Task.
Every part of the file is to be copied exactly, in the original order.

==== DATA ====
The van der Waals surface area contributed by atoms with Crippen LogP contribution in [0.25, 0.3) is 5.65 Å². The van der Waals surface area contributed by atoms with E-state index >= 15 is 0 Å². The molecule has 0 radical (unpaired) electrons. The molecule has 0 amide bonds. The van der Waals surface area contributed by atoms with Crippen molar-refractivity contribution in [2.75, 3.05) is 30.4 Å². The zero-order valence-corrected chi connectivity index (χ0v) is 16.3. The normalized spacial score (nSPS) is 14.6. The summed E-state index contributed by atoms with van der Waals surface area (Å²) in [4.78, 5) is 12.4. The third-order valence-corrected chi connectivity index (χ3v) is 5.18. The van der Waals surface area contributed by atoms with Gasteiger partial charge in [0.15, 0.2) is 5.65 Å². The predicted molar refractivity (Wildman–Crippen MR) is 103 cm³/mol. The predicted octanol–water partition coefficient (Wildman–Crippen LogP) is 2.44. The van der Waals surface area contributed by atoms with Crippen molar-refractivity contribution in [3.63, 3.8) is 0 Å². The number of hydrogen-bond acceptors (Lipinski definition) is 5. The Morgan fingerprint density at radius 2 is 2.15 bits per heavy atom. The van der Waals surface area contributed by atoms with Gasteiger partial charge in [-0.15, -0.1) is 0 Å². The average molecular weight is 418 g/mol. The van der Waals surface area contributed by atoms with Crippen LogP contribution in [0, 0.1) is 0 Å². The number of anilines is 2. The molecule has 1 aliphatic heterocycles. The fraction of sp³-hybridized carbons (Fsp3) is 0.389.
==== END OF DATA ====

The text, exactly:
The van der Waals surface area contributed by atoms with Crippen LogP contribution in [0.25, 0.3) is 5.65 Å². The van der Waals surface area contributed by atoms with E-state index >= 15 is 0 Å². The molecule has 0 radical (unpaired) electrons. The molecule has 0 amide bonds. The van der Waals surface area contributed by atoms with Crippen molar-refractivity contribution in [2.75, 3.05) is 30.4 Å². The zero-order valence-corrected chi connectivity index (χ0v) is 16.3. The normalized spacial score (nSPS) is 14.6. The summed E-state index contributed by atoms with van der Waals surface area (Å²) in [4.78, 5) is 12.4. The third-order valence-corrected chi connectivity index (χ3v) is 5.18. The van der Waals surface area contributed by atoms with Gasteiger partial charge in [0.15, 0.2) is 5.65 Å². The predicted molar refractivity (Wildman–Crippen MR) is 103 cm³/mol. The predicted octanol–water partition coefficient (Wildman–Crippen LogP) is 2.44. The van der Waals surface area contributed by atoms with Crippen molar-refractivity contribution in [3.63, 3.8) is 0 Å². The number of hydrogen-bond acceptors (Lipinski definition) is 5. The Morgan fingerprint density at radius 2 is 2.15 bits per heavy atom. The van der Waals surface area contributed by atoms with Gasteiger partial charge in [-0.15, -0.1) is 0 Å². The average molecular weight is 418 g/mol. The van der Waals surface area contributed by atoms with Crippen LogP contribution in [0, 0.1) is 0 Å². The number of anilines is 2. The molecule has 1 aliphatic heterocycles. The fraction of sp³-hybridized carbons (Fsp3) is 0.389.